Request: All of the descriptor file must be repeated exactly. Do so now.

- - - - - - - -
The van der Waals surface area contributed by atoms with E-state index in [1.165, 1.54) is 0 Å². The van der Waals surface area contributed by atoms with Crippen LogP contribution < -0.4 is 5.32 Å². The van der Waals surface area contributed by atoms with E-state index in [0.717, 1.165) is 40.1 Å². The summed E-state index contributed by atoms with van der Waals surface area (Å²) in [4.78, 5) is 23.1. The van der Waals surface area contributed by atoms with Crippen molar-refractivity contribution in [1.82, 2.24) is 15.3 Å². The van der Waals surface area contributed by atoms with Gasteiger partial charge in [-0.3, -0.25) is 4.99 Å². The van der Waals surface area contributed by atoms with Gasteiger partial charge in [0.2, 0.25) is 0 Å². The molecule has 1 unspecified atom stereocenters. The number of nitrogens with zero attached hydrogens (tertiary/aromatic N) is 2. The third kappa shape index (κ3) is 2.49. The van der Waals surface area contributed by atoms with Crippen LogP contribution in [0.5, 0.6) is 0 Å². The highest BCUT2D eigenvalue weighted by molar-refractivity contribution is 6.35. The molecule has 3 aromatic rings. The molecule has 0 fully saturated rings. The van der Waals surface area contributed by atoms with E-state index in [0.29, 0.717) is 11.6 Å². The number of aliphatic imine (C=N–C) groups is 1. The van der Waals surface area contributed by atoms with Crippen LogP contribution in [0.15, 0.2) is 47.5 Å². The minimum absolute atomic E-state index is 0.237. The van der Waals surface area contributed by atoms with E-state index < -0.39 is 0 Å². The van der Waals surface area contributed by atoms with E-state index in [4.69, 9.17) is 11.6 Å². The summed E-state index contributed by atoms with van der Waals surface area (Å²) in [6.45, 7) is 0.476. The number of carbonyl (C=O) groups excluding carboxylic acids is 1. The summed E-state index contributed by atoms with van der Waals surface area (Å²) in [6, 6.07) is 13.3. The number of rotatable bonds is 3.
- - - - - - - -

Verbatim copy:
The van der Waals surface area contributed by atoms with E-state index in [1.165, 1.54) is 0 Å². The van der Waals surface area contributed by atoms with Crippen LogP contribution < -0.4 is 5.32 Å². The van der Waals surface area contributed by atoms with E-state index in [0.717, 1.165) is 40.1 Å². The summed E-state index contributed by atoms with van der Waals surface area (Å²) in [4.78, 5) is 23.1. The van der Waals surface area contributed by atoms with Crippen molar-refractivity contribution in [1.82, 2.24) is 15.3 Å². The van der Waals surface area contributed by atoms with Gasteiger partial charge in [-0.3, -0.25) is 4.99 Å². The van der Waals surface area contributed by atoms with Gasteiger partial charge in [0.2, 0.25) is 0 Å². The molecule has 1 unspecified atom stereocenters. The number of nitrogens with zero attached hydrogens (tertiary/aromatic N) is 2. The third kappa shape index (κ3) is 2.49. The van der Waals surface area contributed by atoms with Crippen LogP contribution in [0.5, 0.6) is 0 Å². The highest BCUT2D eigenvalue weighted by molar-refractivity contribution is 6.35. The molecule has 3 aromatic rings. The molecule has 0 fully saturated rings. The van der Waals surface area contributed by atoms with E-state index in [0.29, 0.717) is 11.6 Å². The number of aliphatic imine (C=N–C) groups is 1. The van der Waals surface area contributed by atoms with Crippen LogP contribution in [0.15, 0.2) is 47.5 Å². The minimum absolute atomic E-state index is 0.237. The van der Waals surface area contributed by atoms with E-state index < -0.39 is 0 Å². The van der Waals surface area contributed by atoms with E-state index in [4.69, 9.17) is 11.6 Å². The summed E-state index contributed by atoms with van der Waals surface area (Å²) in [6.45, 7) is 0.476. The number of carbonyl (C=O) groups excluding carboxylic acids is 1. The summed E-state index contributed by atoms with van der Waals surface area (Å²) in [6, 6.07) is 13.3. The number of rotatable bonds is 3.